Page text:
•  A major problem is the suppression of critical opinion in the system by the dominant group of judges.  An example of which was the process, when members of the Association Unity of Judges were slowly pushed out of the system. Initially, there were up to 50 active judges in the association. Currently, the Association has no acting judge members (some of the judges were not reappointed on the position after expiration of their tenure and others left the association voluntarily). Another example of suppressing critical opinion was the allegations made by  Judge Irakli Shavadze.
  • Distrust towards judiciary has been further damaged by the fact that for years, the institution of Court Chairperson has been dominated by a small group of judges who are regarded as the superiors to other judges. They are considered to be the members of the dominant group of judges.  
  •  There is no efficient system of combating corruption within judiciary. Alleged criminal violations as well as disciplinary offenses are usually ignored.  For example, the Prosecutor’s Office did launch an investigation into the alleged leak of judicial qualification tests in early 2016, but no information about the results has been made public. The HCoJ did not react to the misuse of court resources by former Chairman of Tbilisi Court of Appeals, Valeri Tsertsvadze, either. In 2016, Transparency International Georgia submitted a disciplinary complaint to the High Council of Justice regarding the latter case, however, the Council failed to react to the incident.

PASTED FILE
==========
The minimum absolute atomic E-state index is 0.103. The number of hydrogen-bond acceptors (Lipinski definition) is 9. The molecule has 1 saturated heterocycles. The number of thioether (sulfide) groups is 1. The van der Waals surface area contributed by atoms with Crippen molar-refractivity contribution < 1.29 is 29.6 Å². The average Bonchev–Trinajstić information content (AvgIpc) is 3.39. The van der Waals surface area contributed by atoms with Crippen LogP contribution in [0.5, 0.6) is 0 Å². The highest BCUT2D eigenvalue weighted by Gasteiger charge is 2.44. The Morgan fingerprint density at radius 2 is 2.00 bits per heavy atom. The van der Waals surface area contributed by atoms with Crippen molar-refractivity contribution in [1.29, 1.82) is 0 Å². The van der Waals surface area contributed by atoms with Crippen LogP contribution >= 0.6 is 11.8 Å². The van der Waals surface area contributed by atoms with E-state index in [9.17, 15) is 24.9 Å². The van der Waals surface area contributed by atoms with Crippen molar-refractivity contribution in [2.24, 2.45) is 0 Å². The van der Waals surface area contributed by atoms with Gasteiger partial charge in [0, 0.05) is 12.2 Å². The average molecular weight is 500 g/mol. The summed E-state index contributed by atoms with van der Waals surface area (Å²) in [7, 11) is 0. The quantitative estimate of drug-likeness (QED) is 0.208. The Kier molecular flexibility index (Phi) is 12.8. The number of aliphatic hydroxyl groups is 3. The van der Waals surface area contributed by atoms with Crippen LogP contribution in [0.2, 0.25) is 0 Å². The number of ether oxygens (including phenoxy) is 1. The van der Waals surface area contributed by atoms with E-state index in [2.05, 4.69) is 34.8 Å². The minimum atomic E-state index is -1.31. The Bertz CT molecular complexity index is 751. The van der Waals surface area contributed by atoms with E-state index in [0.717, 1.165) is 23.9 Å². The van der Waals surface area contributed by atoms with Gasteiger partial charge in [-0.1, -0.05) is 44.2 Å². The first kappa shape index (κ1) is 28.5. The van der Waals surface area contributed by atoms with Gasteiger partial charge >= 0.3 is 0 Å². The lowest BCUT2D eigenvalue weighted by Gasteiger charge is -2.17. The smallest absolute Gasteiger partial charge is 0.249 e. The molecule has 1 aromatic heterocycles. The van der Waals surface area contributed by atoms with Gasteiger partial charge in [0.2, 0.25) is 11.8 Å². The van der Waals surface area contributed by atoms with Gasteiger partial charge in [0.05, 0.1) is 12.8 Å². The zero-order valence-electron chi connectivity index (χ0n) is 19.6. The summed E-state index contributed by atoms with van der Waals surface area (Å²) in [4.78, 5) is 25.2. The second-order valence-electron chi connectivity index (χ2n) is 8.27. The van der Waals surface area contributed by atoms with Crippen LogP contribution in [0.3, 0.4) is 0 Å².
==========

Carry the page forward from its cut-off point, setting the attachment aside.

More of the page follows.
• There is a clear perception within legal professionals that corrupt deals are made in courts. Especially of concern is allegations made by the attorneys, interviewed for this research, that there are corrupt deals being made in courts. Legal professionals say that, in order to reach a ‘right’ outcome in a case, it has to be fixed with dominant judges, who are called ‘bosses’ within the system.
  • The problems of Georgian judiciary are also discussed by business-associations, including big investors. Their concerns are not addressed in an efficient manner, which considerably damages the investment climate in the country. Such allegations were made regarding the case of  Phillip Morris. This case, which was examined by Transparency International Georgia, gave rise to serious doubts about the fairness of the proceedings and impartiality of the court.
  • Consideration of politically sensitive cases in courts did not enjoy public trust. Certain doubts have been raised about making politically motivated decisions. For example, such questions have been raised in a case of TV company Rustavi 2 and the so-called ‘cable case’.